Use the previous function to find the following swap rates. Input them manually on the quiz page (rounded to 4 decimals). Of course! You could manually inspect the table to find the correct rate, but that would not be any fun!

# question 1
date = '2015-03-31'
term = 2
libor_rate = libor_rate_date_term(df, date, term)
print(np.round(libor_rate,4))

0.2218

# question 2
date = '2017-12-12'
term = 6
libor_rate = libor_rate_date_term(df, date, term)
print(np.round(libor_rate,4))

1.7477

# question 3
date = '2018-05-25'
term = 12
libor_rate = libor_rate_date_term(df, date, term)
print(np.round(libor_rate,4))

2.7314


### Computing Libor rates correlations

Using the historical swap and Libor rate data from “swapLiborData.csv”, answer the following questions:

Q4. What was the correlation between the 1-month Libor rate and 3-month Libor rate from 2014-01-01 to 2015-12-31?

Q5. What was the correlation between the 1-month Libor rate and 12-month Libor rate from 2016-01-01 to 2017-12-31?

Q6. What was the correlation between the 2-month Libor rate and 6-month Libor rate from 2018-01-01 to 2018-10-11?

We are now interested in computing correlations between different Libor rates over certain time windows. For this analysis, write a function that given two dates d1 <= d2, returns a dataframe with all the libor rates in that time interval.

def libor_rates_time_window(df, d1, d2):
''' Retrieve the Libor rates (all terms) for the date window d1 to d2. '''

sub_df = pd.DataFrame()

sub_df = df[df['Date'] >= d1]
sub_df = sub_df[sub_df['Date'] <= d2]
sub_df = sub_df.iloc[:,:6]

return sub_df


Let’s use the previous function to do some scatter plots.

def scatter_plot_window(df, d1, d2):
''' Plots scatter plots for a time window. '''

df_sub = libor_rates_time_window(df, d1, d2)

plt.figure(figsize=(10,10))

plt.subplot(2,2,1)
plt.title('Time window: ' + d1 + ' to ' + d2)
plt.plot(df_sub.US0001M, df_sub.US0002M, '.')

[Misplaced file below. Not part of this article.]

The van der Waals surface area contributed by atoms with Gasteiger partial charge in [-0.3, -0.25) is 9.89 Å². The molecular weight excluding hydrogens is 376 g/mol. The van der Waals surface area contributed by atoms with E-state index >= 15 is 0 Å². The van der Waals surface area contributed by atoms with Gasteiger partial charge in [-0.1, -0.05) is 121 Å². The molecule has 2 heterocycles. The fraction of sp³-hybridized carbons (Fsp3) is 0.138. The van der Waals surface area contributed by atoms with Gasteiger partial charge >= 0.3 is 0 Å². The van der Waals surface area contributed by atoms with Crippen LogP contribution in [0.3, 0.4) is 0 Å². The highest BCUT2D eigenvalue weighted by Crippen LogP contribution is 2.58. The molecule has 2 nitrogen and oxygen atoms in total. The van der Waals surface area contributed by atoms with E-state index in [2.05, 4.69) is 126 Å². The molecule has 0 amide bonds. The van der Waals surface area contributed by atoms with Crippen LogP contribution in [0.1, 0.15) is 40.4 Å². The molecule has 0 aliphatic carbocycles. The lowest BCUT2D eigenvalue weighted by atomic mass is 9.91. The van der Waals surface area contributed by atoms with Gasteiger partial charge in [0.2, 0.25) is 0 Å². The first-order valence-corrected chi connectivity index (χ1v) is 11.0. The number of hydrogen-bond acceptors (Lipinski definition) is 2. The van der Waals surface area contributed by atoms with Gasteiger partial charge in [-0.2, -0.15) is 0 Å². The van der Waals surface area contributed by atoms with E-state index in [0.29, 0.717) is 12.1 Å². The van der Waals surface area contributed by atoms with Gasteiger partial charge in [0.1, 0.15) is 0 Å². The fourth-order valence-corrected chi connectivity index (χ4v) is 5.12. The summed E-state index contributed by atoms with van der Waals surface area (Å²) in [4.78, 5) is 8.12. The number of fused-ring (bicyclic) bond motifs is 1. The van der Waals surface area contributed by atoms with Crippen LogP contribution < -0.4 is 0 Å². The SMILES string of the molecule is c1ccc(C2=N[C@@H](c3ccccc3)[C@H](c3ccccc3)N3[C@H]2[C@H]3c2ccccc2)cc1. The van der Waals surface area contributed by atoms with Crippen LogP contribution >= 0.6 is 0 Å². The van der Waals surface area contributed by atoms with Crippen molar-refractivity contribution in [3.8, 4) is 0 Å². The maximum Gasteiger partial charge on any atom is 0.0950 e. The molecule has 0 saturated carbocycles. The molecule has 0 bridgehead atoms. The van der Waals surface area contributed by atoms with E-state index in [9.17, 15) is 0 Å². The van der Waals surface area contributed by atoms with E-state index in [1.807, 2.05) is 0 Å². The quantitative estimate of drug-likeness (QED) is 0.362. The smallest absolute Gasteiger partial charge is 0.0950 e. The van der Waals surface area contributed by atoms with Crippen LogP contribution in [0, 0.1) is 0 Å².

plt.xlabel('1M LIBOR rate')
plt.ylabel('2M LIBOR rate')

plt.subplot(2,2,2)
plt.plot(df_sub.US0006M, df_sub.US0012M, '.')
plt.xlabel('6M LIBOR rate')
plt.ylabel('12M LIBOR rate')

plt.subplot(2,2,3)
plt.plot(df_sub.US0001M, df_sub.US0012M, '.')
plt.xlabel('1M LIBOR rate')
plt.ylabel('12M LIBOR rate')

plt.subplot(2,2,4)
plt.plot(df_sub.US0003M, df_sub.US0006M, '.')
plt.xlabel('3M LIBOR rate')
plt.ylabel('6M LIBOR rate')

plt.show()



For example, let’s see the scatter plots for 2017.

scatter_plot_window(df, '2017-01-01', '2017-12-31')


And now for 2018.

scatter_plot_window(df, '2018-01-01', '2018-10-11')


Finally, write a function that given a time window [d1, d2] and two Libor terms (in months) t1 and t2 returns the correlation of the corresponding Libor rates during that window. t1 and t2 can only take the values: 1,2,3,6,12. Hint: use the previous function ‘libor_rates_time_window’ and the Pandas function pd.df.corr() to compute the correlation.

def corr_window(df, d1, d2, term1, term2):

corr = 0.0

if term1 == term2:
corr = 1.
return corr

def col_name(term):
if term == 12:
return 'US0012M'
else:
return 'US000' + str(term) + 'M'

col_name_1 = col_name(term1)
col_name_2 = col_name(term2)
df_sub = libor_rates_time_window(df[['Date', col_name_1, col_name_2]], d1, d2)
df_corr = df_sub.corr()
corr = df_corr.iloc[0,1]

return corr


Use the previous function to compute the following correlations. Input them manually on the quiz page (rounded to 3 decimals).

# question 4
date1 = '2014-01-01'
date2 = '2015-12-31'
libor_term1 = 1
libor_term2 = 3
corr = corr_window(df, date1, date2, libor_term1, libor_term2)
print(np.round(corr, 3))

0.972

# question 5
date1 = '2016-01-01'
date2 = '2017-12-31'
libor_term1 = 1
libor_term2 = 12
corr = corr_window(df, date1, date2, libor_term1, libor_term2)
print(np.round(corr, 3))

0.864

# question 6
date1 = '2018-01-01'
date2 = '2018-10-11'
libor_term1 = 2
libor_term2 = 6
corr = corr_window(df, date1, date2, libor_term1, libor_term2)
print(np.round(corr, 3))

0.967